Treasury Secretary Janet Yellen comments on the U.S. jobs data for April
- The U.S. Department of Labour reports a surprise decline in job growth in April.
- Treasury Secretary Janet Yellen says April data highlights continued progress.
- Biden's American Families Plan aims at recovering labour market participation.
The U.S. Bureau of Labour Statistics said on Friday that the shortage of raw materials and workers resulted in a surprise decline in job growth last month. Nonfarm payrolls jumped only by 266 thousand jobs in April versus close to a million additions expected.
For the first time since the start of the COVID-19 crisis, new claims for the government-funded unemployment benefits dropped below 500,000 in April. The unemployment rate, however, stood at 6.1% compared to 5.8% expected.
The U.S. jobs data for April highlights continued progress
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Treasury Secretary Janet Yellen acknowledged that the jobs data on Friday hints at a long way back to full recovery but also expressed confidence that it highlighted continued progress as well.
“We’ve added, on average, over half a million jobs during the past three months. And we saw a promising growth of 331 thousand jobs in leisure and hospitality. Last month, the labour market expanded, as more people reported they are looking for work. Hours are increasing, and the share of workers pushed into part-time jobs is declining. I believe we will reach full employment next year.”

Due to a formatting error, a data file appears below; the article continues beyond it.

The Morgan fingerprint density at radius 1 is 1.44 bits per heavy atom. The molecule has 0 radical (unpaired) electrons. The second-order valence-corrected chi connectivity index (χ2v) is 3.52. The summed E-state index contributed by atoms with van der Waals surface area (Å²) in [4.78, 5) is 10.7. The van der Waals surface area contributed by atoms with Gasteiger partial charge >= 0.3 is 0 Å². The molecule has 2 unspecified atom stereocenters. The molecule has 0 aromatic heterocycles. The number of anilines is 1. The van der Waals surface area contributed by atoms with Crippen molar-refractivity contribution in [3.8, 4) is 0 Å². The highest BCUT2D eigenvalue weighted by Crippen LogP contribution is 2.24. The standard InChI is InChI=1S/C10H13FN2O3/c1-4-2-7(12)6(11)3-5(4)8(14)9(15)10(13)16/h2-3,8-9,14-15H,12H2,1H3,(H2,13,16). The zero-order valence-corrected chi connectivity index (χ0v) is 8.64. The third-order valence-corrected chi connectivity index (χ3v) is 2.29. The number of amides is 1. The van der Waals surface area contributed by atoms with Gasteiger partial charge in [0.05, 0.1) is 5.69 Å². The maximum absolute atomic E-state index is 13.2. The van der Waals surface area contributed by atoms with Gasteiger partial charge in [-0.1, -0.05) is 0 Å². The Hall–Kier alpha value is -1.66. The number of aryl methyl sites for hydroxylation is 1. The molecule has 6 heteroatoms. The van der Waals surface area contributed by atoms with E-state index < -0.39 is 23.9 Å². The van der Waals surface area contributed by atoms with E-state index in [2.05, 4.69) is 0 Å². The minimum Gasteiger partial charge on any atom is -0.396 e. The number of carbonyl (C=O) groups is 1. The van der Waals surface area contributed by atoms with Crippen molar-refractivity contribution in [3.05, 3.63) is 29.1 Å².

Yellen also highlighted in her statement on Friday that the unemployment rate doesn’t account for hundreds of thousands of Americans that are not yet looking for work. Women labour market participation in the U.S., she added, has slumped back to the levels last seen in the late 80s due to the pandemic. Male labour participation, on the other hand, has never been this low in the past 70 years.
American Families Plan aims at recovering labour market participation
The Treasury Secretary said that lack of support for Americans raising children or providing care for the elderly is a notable reason for the decline in labour market participation. Yellen said:
“Between February and April of 2020, 4.2 million women dropped out of the labour force, in large part due to an unexpected caregiving burden. Nearly 2 million have not yet returned. The challenge before us is to help these 2 million to return to the labour market. This is what President Biden’s American Families Plan aims to achieve.”
Yellen also expressed confidence that recovery will remain on track in the upcoming months. She acknowledged that it might be volatile from month to month and one should never take one-month data as an underlying trend, but was positive that the jobs data for April was stronger than headline number looks.